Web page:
Tuesday, December 25, 2007

5 Personal Finance Lessons from National Lampoon's Christmas Vacation

Merry Christmas everybody! I hope you had a great day filled with fun, family and food. And, of course Christmas traditions.

One of our traditions is to watch watch National Lampoon's Christmas Vacation when we put up our tree. Although our tree has been up for weeks now, I wanted to divulge the secret financial lessons hidden like little presents within this hilarious movie. It's much deeper than what it seems.

5. Get your Christmas tree for free. While I wouldn't recommend trekking out in the middle of the woods and pulling the perfect tree up by its roots, Clark was on to something when he dragged his frozen family deep into the forest. Why pay $30 or more for a temporary decoration? In the past, my parents have chopped down a tree on their property and used that as our tree - a fun experience and free. The King and Queen of Debt at We're in Debt reuse the same tree every December and keep it in a pot outside the other 11 months of the year. Great way to make it last!

4. Help out others who have less. Clark and Ellen offered to buy some Christmas gifts for Rocky and Ruby Sue when Eddie and Catherine were unable to get them anything. There is always someone who has less than you and, though it's easy to feel bad about being in debt and not having any money, it's important to remember that there are others worse off. So shovel your elderly neighbor's driveway, donate some canned goods to the food bank or spend some time with a sick relative. It's easy to get a little caught up in the gift frenzy, but at the end of the day, it feels much better to have made a difference in someone's Christmas.

3. Don't let pride stand in your way. When Cousin Eddie confesses that his family has had to sell their house and live in the trailer, it's easy to feel bad for him. Until they mention that he hasn't worked in 9 years because he's "holding out for a management position." There's really no excuse for not finding some way to generate income to support your family when it's needed to pay the bills. Work a part time job, sell things on eBay, work freelance. It can be tough to swallow your pride, but much much better than losing your house.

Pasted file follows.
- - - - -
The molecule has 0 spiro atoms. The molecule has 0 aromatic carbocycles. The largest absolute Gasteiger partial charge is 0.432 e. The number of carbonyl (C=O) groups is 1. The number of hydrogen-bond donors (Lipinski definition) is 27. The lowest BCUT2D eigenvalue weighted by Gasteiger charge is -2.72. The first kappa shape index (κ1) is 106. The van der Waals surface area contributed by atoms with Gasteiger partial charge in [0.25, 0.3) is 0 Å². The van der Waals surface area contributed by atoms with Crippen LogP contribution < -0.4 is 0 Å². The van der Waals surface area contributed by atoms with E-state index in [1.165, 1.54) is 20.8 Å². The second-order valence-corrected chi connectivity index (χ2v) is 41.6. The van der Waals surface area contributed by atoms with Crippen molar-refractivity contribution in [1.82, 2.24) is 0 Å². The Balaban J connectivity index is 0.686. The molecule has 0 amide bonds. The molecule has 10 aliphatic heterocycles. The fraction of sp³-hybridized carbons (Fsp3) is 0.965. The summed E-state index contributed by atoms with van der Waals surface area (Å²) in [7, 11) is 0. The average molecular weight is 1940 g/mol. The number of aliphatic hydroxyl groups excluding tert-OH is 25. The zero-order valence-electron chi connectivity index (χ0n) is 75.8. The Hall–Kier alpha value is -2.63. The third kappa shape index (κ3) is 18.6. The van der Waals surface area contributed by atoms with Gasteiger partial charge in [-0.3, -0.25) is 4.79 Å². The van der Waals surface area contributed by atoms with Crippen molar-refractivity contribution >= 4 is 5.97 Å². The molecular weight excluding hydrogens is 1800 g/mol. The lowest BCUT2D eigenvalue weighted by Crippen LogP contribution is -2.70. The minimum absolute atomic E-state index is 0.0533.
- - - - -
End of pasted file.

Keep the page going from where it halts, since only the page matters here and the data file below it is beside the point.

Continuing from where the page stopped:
2. Give what you can afford. Aunt Bethany shows up at the house on Christmas Eve with a Jell-O mold and her cat wrapped up to put under the tree. A little extreme, but on the right track for someone who is trying to save money. Re-gifting is a tricky business, but there are plenty of gifts you can give for very little cash. It all boils down to...

1. Spend only the money you have. In the grand mother of all financial lessons, Clark puts down a deposit on a new in ground pool - before he gets his Christmas bonus necessary to cover the deposit check. Then, of course, when the bonus doesn't come in as expected, he panics. Although the desire is strong to spend spend spend and pack under the tree with gifts, it's just. not. worth. it. to go through that kind of torture.

Merry Christmas! And if you find that you made some of these mistakes, well, there's always New Year's Resolutions. :)


Sharon said...

We absolutely LOVE this movie and you have put it into an interesting financial lesson...our family watches this movie on Thanksgiving day to get us in the spirit. Congrats on an all cash Christmas, we failed miserably and ended up putting tons of stuff on credit. And you are right, there is always the new year! - Sharon

JvW said...

Thanks - this is our second year all cash, and I love it. I've gotten so pf geeky that I see lessons everywhere I go.